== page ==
Therefore, I'm now searching online for 1uF capacitors which have a voltage rating higher than 6kV. I have managed to find 0.1uF, 10kV capacitors, but I'm not sure if this 100nF would be enough. Last solution would be to try to construct them myself. However, how can voltage rating of a capacitor be measured once I construct a capacitor?

As always, thank you for your comments.
 

tcmtech

Joined Nov 4, 2013
2,867
Hi,

I'm constructing a high voltage equipment to be used for electrostatic experiments. Thus I would like to have this source to be positive / negative and have the option to linearly control the output level.

I have managed to control the output linearly using a feature in a 20W power supply (6000V with 3.3mA max). With the intent of augmenting this output voltage through a voltage multiplier, I have created a stacked solid-state relay switching circuit in order to obtain a pulse train between 0V and 6kV at 30Hz. This switching also works correctly.

I have a problem with the voltage multiplier (I'm using ceramic 1nF capacitors and BY724 diodes). According to my simulations, the circuit should operate with double the input voltage but I am not getting a voltage increase. I'm also not obtaining the expecting rectification.

Could you please highlight any possible issues you can think of? I'm thinking that maybe I do not have enough current for the diodes - maybe I need to change the diodes with better ones?

Thanks for your replies!
You would likely be time and money ahead to have a common neon sign transformer for your base power supply to drive the voltage multipliers instead of a solid state relay system.

I've played with that design many times and getting several tens s of KV DC output with minimal losses was pretty easy.
 

ian field

Joined Oct 27, 2012
6,539
Hi Bertus,

Thank you for the list! However, I would like to try and make this circuit to work before I change the topology. I've consumed too many resources in this project to give up now - at least I would like to understand what exactly is happening and why, for my knowledge.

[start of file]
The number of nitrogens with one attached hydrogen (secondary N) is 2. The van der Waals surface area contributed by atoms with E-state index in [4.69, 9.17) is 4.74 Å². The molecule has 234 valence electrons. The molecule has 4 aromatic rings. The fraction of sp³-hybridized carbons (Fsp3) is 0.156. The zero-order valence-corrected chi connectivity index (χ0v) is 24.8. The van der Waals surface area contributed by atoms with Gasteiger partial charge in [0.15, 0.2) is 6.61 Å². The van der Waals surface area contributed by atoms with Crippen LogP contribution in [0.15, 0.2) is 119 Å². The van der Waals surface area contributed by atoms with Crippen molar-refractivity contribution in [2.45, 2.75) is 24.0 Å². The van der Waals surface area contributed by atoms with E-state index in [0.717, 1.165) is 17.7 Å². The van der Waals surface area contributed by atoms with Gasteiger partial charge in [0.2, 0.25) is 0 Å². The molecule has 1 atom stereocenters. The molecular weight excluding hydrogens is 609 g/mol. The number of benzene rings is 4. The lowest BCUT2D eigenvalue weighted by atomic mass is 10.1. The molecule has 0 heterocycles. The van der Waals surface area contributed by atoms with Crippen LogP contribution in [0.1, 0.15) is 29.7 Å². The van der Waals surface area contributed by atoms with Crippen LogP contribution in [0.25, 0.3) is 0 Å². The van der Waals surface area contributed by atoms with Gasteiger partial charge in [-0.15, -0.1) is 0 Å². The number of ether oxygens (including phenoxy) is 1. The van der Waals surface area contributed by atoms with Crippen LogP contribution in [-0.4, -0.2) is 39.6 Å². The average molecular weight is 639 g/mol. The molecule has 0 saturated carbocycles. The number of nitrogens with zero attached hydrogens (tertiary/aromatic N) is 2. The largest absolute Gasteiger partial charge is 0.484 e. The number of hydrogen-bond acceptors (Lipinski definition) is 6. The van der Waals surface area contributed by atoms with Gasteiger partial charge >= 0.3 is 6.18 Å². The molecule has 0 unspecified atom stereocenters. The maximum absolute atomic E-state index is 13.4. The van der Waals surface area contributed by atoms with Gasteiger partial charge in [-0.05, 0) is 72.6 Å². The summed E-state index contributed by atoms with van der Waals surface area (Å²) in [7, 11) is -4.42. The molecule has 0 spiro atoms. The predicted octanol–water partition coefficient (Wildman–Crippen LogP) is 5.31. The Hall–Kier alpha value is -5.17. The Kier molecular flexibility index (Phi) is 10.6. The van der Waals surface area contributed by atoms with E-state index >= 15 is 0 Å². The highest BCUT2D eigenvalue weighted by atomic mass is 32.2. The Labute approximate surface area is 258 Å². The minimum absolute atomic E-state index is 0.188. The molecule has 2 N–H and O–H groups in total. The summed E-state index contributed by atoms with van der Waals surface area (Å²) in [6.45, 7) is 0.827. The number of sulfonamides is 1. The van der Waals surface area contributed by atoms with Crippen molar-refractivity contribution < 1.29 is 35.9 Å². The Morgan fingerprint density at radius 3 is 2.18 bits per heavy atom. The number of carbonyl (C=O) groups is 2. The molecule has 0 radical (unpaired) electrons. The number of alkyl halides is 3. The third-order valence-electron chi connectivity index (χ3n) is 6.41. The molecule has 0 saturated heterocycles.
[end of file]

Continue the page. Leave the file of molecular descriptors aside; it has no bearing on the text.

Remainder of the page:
Please find the voltage multiplier schematic attached. I am using the "opposite_terminal" in order to be able to translate to a negative voltage (in this case, the input would be connected to "opposite_terminal" and the ground would be connected to the marked "output" terminal).

View attachment 113960


Thank you for any insights!

Moderators note : shown image full size
You can get away with small capacitors if you use higher frequency - CRT colour TVs run at just over 15kHz, the CRT cathode current can be up to 100mA per gun. At that frequency; you need fast diodes - you might get away with 70nS, but 35 would be much better.

Very old TV flyback transformers had an 8kV overwind to drive a simple tripler that was a separate component.

Most black & white portables use a straight un-multiplied EHT transformer - somewhere between 6 - 12kV is typical. Moulded in diodes became popular, but older types had an external rectifier stick on an insulated cradle.

An old favourite CTV of mine was the Bush A823 - the multiplier was potted in RTV sealant, so it was easy to recover the individual components.